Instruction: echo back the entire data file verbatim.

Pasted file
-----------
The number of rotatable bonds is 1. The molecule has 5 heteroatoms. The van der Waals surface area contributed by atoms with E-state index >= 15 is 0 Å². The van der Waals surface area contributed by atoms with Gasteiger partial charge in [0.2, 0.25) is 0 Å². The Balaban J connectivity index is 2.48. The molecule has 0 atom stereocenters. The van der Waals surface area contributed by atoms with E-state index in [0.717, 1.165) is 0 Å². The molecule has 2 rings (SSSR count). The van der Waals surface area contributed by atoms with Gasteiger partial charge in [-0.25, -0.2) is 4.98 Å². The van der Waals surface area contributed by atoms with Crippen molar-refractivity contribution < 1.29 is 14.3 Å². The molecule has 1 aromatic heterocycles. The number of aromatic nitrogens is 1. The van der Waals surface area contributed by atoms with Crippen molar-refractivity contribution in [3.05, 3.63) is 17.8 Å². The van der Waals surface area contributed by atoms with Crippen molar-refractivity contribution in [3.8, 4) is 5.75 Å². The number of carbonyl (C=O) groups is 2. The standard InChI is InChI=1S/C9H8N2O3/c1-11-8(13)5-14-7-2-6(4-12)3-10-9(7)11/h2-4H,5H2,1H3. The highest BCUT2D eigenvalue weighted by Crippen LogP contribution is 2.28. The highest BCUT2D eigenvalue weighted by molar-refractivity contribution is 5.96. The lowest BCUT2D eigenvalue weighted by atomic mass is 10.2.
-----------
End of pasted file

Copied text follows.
The number of rotatable bonds is 1. The molecule has 5 heteroatoms. The van der Waals surface area contributed by atoms with E-state index >= 15 is 0 Å². The van der Waals surface area contributed by atoms with Gasteiger partial charge in [0.2, 0.25) is 0 Å². The Balaban J connectivity index is 2.48. The molecule has 0 atom stereocenters. The van der Waals surface area contributed by atoms with E-state index in [0.717, 1.165) is 0 Å². The molecule has 2 rings (SSSR count). The van der Waals surface area contributed by atoms with Gasteiger partial charge in [-0.25, -0.2) is 4.98 Å². The van der Waals surface area contributed by atoms with Crippen molar-refractivity contribution < 1.29 is 14.3 Å². The molecule has 1 aromatic heterocycles. The number of aromatic nitrogens is 1. The van der Waals surface area contributed by atoms with Crippen molar-refractivity contribution in [3.05, 3.63) is 17.8 Å². The van der Waals surface area contributed by atoms with Crippen molar-refractivity contribution in [3.8, 4) is 5.75 Å². The number of carbonyl (C=O) groups is 2. The standard InChI is InChI=1S/C9H8N2O3/c1-11-8(13)5-14-7-2-6(4-12)3-10-9(7)11/h2-4H,5H2,1H3. The highest BCUT2D eigenvalue weighted by Crippen LogP contribution is 2.28. The highest BCUT2D eigenvalue weighted by molar-refractivity contribution is 5.96. The lowest BCUT2D eigenvalue weighted by atomic mass is 10.2.